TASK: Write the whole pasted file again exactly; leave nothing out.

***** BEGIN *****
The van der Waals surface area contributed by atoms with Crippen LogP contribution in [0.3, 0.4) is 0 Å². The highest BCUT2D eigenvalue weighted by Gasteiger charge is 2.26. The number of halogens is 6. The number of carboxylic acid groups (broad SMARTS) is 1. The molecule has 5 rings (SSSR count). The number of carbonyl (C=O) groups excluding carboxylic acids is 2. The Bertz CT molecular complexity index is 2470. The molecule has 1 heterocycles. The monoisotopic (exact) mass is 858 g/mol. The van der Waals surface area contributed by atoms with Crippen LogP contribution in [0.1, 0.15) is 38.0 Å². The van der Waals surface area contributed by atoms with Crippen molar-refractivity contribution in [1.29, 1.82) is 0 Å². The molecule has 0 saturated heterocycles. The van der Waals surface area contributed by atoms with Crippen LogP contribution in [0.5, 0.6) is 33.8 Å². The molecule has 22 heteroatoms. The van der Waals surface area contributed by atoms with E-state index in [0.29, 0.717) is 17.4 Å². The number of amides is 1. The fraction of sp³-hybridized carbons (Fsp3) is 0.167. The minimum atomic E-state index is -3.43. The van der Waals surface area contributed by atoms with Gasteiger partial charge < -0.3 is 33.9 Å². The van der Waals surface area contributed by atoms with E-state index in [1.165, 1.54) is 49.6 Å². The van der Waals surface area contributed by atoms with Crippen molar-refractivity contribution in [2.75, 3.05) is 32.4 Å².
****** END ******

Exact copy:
The van der Waals surface area contributed by atoms with Crippen LogP contribution in [0.3, 0.4) is 0 Å². The highest BCUT2D eigenvalue weighted by Gasteiger charge is 2.26. The number of halogens is 6. The number of carboxylic acid groups (broad SMARTS) is 1. The molecule has 5 rings (SSSR count). The number of carbonyl (C=O) groups excluding carboxylic acids is 2. The Bertz CT molecular complexity index is 2470. The molecule has 1 heterocycles. The monoisotopic (exact) mass is 858 g/mol. The van der Waals surface area contributed by atoms with Crippen LogP contribution in [0.1, 0.15) is 38.0 Å². The van der Waals surface area contributed by atoms with Crippen molar-refractivity contribution in [1.29, 1.82) is 0 Å². The molecule has 0 saturated heterocycles. The van der Waals surface area contributed by atoms with Crippen LogP contribution in [0.5, 0.6) is 33.8 Å². The molecule has 22 heteroatoms. The van der Waals surface area contributed by atoms with E-state index in [0.29, 0.717) is 17.4 Å². The number of amides is 1. The fraction of sp³-hybridized carbons (Fsp3) is 0.167. The minimum atomic E-state index is -3.43. The van der Waals surface area contributed by atoms with Gasteiger partial charge < -0.3 is 33.9 Å². The van der Waals surface area contributed by atoms with E-state index in [1.165, 1.54) is 49.6 Å². The van der Waals surface area contributed by atoms with Crippen molar-refractivity contribution in [2.75, 3.05) is 32.4 Å².